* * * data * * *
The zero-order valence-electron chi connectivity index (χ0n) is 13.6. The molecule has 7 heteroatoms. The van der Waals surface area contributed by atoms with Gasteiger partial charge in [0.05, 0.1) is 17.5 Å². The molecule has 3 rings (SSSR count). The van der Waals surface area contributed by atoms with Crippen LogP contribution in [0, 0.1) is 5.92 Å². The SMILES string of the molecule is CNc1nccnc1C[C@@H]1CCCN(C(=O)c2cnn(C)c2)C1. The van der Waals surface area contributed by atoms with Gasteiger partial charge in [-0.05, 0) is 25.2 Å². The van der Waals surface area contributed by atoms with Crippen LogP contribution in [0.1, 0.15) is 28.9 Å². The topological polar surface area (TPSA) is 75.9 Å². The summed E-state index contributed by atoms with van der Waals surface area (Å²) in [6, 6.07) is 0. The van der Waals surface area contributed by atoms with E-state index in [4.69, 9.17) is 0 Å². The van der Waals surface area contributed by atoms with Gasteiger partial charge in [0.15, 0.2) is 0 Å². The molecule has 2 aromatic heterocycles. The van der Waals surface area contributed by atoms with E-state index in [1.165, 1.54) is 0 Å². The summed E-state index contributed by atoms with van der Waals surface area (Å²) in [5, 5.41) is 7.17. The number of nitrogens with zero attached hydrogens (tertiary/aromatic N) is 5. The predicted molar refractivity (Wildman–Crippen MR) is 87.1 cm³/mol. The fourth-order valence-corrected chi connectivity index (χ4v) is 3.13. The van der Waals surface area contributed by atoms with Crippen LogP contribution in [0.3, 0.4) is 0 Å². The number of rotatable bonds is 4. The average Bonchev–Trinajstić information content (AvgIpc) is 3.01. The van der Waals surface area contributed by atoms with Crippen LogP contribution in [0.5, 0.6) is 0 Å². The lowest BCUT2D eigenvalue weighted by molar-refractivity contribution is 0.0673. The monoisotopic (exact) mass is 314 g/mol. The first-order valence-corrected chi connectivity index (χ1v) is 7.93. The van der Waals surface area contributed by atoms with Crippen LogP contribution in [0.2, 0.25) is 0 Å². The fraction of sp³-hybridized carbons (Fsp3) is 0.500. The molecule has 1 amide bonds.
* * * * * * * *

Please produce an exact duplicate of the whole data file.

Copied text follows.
The zero-order valence-electron chi connectivity index (χ0n) is 13.6. The molecule has 7 heteroatoms. The van der Waals surface area contributed by atoms with Gasteiger partial charge in [0.05, 0.1) is 17.5 Å². The molecule has 3 rings (SSSR count). The van der Waals surface area contributed by atoms with Crippen LogP contribution in [0, 0.1) is 5.92 Å². The SMILES string of the molecule is CNc1nccnc1C[C@@H]1CCCN(C(=O)c2cnn(C)c2)C1. The van der Waals surface area contributed by atoms with Gasteiger partial charge in [-0.05, 0) is 25.2 Å². The van der Waals surface area contributed by atoms with Crippen LogP contribution in [0.1, 0.15) is 28.9 Å². The topological polar surface area (TPSA) is 75.9 Å². The summed E-state index contributed by atoms with van der Waals surface area (Å²) in [6, 6.07) is 0. The van der Waals surface area contributed by atoms with E-state index in [4.69, 9.17) is 0 Å². The van der Waals surface area contributed by atoms with Gasteiger partial charge in [0.15, 0.2) is 0 Å². The molecule has 2 aromatic heterocycles. The van der Waals surface area contributed by atoms with E-state index in [1.165, 1.54) is 0 Å². The summed E-state index contributed by atoms with van der Waals surface area (Å²) in [5, 5.41) is 7.17. The number of nitrogens with zero attached hydrogens (tertiary/aromatic N) is 5. The predicted molar refractivity (Wildman–Crippen MR) is 87.1 cm³/mol. The fourth-order valence-corrected chi connectivity index (χ4v) is 3.13. The van der Waals surface area contributed by atoms with Crippen LogP contribution in [0.3, 0.4) is 0 Å². The number of rotatable bonds is 4. The average Bonchev–Trinajstić information content (AvgIpc) is 3.01. The van der Waals surface area contributed by atoms with Crippen LogP contribution in [0.5, 0.6) is 0 Å². The lowest BCUT2D eigenvalue weighted by molar-refractivity contribution is 0.0673. The monoisotopic (exact) mass is 314 g/mol. The first-order valence-corrected chi connectivity index (χ1v) is 7.93. The van der Waals surface area contributed by atoms with Crippen LogP contribution in [0.2, 0.25) is 0 Å². The fraction of sp³-hybridized carbons (Fsp3) is 0.500. The molecule has 1 amide bonds.